Due to the continually worsening international trade conflict, questions regarding the health of New Zealand's economy and the recent strength in the NZD, concerns have surfaced, especially due to New Zealand's reliance on exports to both China and the US, and its vulnerability to any slowdown in China's economy. Since China announced retaliations to Trump's tariffs, New Zealand business confidence (and subsequently investment) has tanked, resulting in New Zealand's already sluggish growth rate looking increasingly vulnerable:
|New Zealand Exports|
|Country||Goods NZ$ million||Services NZ$ million||Total NZ$ million||Year end|
|China, People's Republic of||9,432||2,893||12,325||Dec -16|
|United States of America||5,299||2,779||8,078||Dec -16|
(Source: New Zealand Trade and Enterprise)
(Source: Trading Economics)
With business confidence sitting near multi-year lows (and in a strong negative territory), the poor outlook NZ businesses have for the future has begun to filter through into domestic wages and investment data. This poor data is in stark contrast to rapidly improving business confidence in the EU:
(Source: Trading Economics)
While a trade war will certainly impact the EU to some extent, New Zealand left far worse off, and its highly leveraged housing sector will be left exposed, forcing the RBNZ into cutting rates (which would be a shock to the market, which currently forecasts a neutral RBNZ for the foreseeable future).
Mario Draghi recently reinforced his dovish message on the European Central Bank’s retreat from ultra-loose monetary policy at the ECB's last meeting, saying interest rates would only rise at a slow pace from September next year. As it called time on three years of quantitative easing during which it bought €2.4tn of bonds to prop up the economy, the ECB last week shifted its focus to a more conventional tool — interest rates. The bank said last Thursday that it expected rates to remain at record lows “at least through the summer” of 2019, leading most investors to bet on early autumn for the first rate increase. This is in contrast to the latest releases from the RBNZ, which are turning dovish from their previously neutral/positive stance. According to the Reserve Bank of New Zealand, GDP growth in NZ eased over the second half of 2017 and early 2018, and the RBNZ believe the outlook for growth has weakened for the near future:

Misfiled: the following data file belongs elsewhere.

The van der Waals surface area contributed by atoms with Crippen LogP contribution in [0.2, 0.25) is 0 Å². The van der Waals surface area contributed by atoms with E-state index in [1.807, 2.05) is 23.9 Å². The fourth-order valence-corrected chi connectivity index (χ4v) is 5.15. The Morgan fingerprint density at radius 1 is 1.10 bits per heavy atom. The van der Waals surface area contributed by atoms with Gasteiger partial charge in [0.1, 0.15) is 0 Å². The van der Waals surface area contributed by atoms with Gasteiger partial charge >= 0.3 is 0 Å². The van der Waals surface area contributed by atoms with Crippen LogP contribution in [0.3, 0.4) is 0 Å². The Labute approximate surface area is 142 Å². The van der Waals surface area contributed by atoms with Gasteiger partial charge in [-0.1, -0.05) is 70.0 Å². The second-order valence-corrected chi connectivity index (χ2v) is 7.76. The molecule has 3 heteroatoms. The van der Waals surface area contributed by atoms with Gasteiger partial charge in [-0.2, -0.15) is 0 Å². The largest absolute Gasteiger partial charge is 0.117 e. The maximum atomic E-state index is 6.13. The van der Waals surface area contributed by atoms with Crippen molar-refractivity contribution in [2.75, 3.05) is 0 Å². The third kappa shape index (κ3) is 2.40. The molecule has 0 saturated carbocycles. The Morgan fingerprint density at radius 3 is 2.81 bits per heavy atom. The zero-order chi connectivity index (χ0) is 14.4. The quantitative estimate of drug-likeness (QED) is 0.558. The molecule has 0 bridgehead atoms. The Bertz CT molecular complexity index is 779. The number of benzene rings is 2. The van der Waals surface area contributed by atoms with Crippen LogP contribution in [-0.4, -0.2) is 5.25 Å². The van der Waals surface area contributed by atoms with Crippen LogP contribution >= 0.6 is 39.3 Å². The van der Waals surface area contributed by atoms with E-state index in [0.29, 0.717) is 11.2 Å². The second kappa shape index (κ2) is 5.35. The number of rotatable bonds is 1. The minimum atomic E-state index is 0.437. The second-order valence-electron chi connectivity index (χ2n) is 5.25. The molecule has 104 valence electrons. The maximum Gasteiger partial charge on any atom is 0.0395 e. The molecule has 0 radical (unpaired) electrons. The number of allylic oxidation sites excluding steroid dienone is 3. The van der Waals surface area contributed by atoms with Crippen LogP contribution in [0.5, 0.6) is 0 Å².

The Reserve Bank today left the Official Cash Rate unchanged at 1.75 percent.
Global economic growth continues to improve. While global inflation remains subdued, there are some signs of emerging pressures. Commodity prices have increased, although agricultural prices are relatively soft. International bond yields have increased since November but remain relatively low. Equity markets have been strong, although volatility has increased recently. Monetary policy remains easy in the advanced economies but is gradually becoming less stimulatory. The exchange rate has firmed since the November Statement, due in large part to a weak US dollar. We assume the trade weighted exchange rate will ease over the projection period. Annual CPI inflation in December was lower than expected at 1.6 percent, due to weakness in manufactured goods prices. While oil and food prices have recently increased, traded goods inflation is projected to remain subdued through the forecast period. Non-tradable inflation is moderate but expected to increase in line with increasing capacity pressures. Overall, CPI inflation is forecast to trend upwards towards the midpoint of the target range. Longer-term inflation expectations are well anchored at 2 percent. Monetary policy will remain accommodative for a considerable period. Numerous uncertainties remain and policy may need to adjust accordingly. (Source: RBNZ Monetary Policy Statement - Full Report)